ANC’s RET retreat a victory for business elites
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OPINION: The ANC recognises that South Africa’s problems are structural and systemic. No amount of finding scapegoats will address South Africa’s problems, writes Professor Sipho Seepe.
Radical economic transformation (RET) was tentatively mooted at the ANC’s 53rd national elective conference in Mangaung. It gained political traction towards the party’s 54th elective conference.
The latter was convened under the theme of “Remember Tambo: Towards Unity, Renewal and Radical Socio-economic Transformation”. The same conference “resolved that the ANC should, as a matter of policy, pursue expropriation of land without compensation”.
The adoption of radical socio-economic transformation was the ANC’s attempt to address the persistent legacy of colonialism and apartheid which “expresses itself in racialised patterns of poverty, inequality and unemployment, in land and spatial disparities, in infrastructure and service backlogs, in concentrated structures of ownership and control”.
It was with this understanding that an enthused Cyril Ramaphosa, then deputy president, addressed the Gordon Institute of Business Science Forum in Johannesburg on the very concept of RET.
Ramaphosa remarked: “Radical economic transformation is about placing the economy on a quantitatively different path that ensures more rapid, sustainable growth, higher investment, increased employment, reduce inequality and the de-racialisation of our economy… Those who are dismissing this term should sit down, listen, smell the coffee … and realise that the economic transformation of our country is non-negotiable. It is going to happen whether people like it or not, the economy has to be transformed and it will be transformed.”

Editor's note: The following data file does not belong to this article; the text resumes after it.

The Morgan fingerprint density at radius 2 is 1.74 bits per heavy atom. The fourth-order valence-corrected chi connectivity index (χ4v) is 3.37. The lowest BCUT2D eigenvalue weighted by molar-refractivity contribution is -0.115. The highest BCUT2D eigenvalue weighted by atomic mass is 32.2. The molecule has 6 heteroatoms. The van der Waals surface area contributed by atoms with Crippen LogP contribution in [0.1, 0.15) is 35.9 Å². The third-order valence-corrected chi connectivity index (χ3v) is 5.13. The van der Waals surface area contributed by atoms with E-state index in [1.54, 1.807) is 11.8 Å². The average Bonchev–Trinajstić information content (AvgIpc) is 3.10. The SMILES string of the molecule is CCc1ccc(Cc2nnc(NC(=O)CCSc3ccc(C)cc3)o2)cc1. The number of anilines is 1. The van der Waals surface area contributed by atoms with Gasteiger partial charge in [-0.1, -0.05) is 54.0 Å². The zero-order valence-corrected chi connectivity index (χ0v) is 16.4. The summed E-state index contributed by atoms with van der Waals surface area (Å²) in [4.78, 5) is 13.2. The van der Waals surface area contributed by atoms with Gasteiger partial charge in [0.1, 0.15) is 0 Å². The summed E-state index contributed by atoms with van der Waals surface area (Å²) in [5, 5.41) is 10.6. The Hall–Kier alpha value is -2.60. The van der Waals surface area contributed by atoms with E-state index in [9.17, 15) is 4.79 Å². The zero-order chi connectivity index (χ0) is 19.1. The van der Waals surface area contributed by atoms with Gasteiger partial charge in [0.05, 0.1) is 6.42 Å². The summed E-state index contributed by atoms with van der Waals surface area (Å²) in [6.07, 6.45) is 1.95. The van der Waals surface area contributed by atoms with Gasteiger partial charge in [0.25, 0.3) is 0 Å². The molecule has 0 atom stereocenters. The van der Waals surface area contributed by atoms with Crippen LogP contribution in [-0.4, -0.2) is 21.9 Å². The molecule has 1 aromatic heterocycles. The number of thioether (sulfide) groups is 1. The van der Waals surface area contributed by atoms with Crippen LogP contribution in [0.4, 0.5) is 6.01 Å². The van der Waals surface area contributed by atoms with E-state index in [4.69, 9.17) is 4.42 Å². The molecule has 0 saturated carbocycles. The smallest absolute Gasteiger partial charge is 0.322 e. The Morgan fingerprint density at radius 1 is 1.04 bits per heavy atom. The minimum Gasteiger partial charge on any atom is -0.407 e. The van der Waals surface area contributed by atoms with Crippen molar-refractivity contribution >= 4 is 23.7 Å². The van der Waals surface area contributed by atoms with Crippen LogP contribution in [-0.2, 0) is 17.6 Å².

The speech was delivered on the June 20, 2017, almost six months before the elective conference. Well, that was slightly two months before South Africa’s richest man, Johann Rupert, dismissed the concept radical economic transformation as “just a code word for theft”.
Once the master had spoken, the seeming clarity about RET within some members of the ANC disappeared. And quickly so. To be fair, the ANC is a contested terrain. Many leaders have had to invoke double-speak. Being ambiguous and vague provides plausible deniability. It enables such leaders to argue that they have been misunderstood. But those who pay the bills are never vague.
Just a month before the 2017 elective conference, the fog had somehow cleared. Assessing presidential contenders, the Business Day editorial (November 20, 2017, What is needed to fix economy) had this to say:
“Presidential candidates Dlamini-Zuma and Ramaphosa both recognise they will need the business community in a post-Zuma phase … Cyril Ramaphosa talks of a ‘new deal’ for jobs and growth to be negotiated by all stakeholders in the economy ... Investor-friendly policies – fiscal discipline, caution over debt – are promised ... It is also the language of business.“
Predictably dismissive of Nkosazana Dlamini Zuma, the editorial argues her approach sounds "a lot like the policies of the left-leaning parts of the ANC – best expressed by Cosatu policy documents – through the ’90s and the 2000s".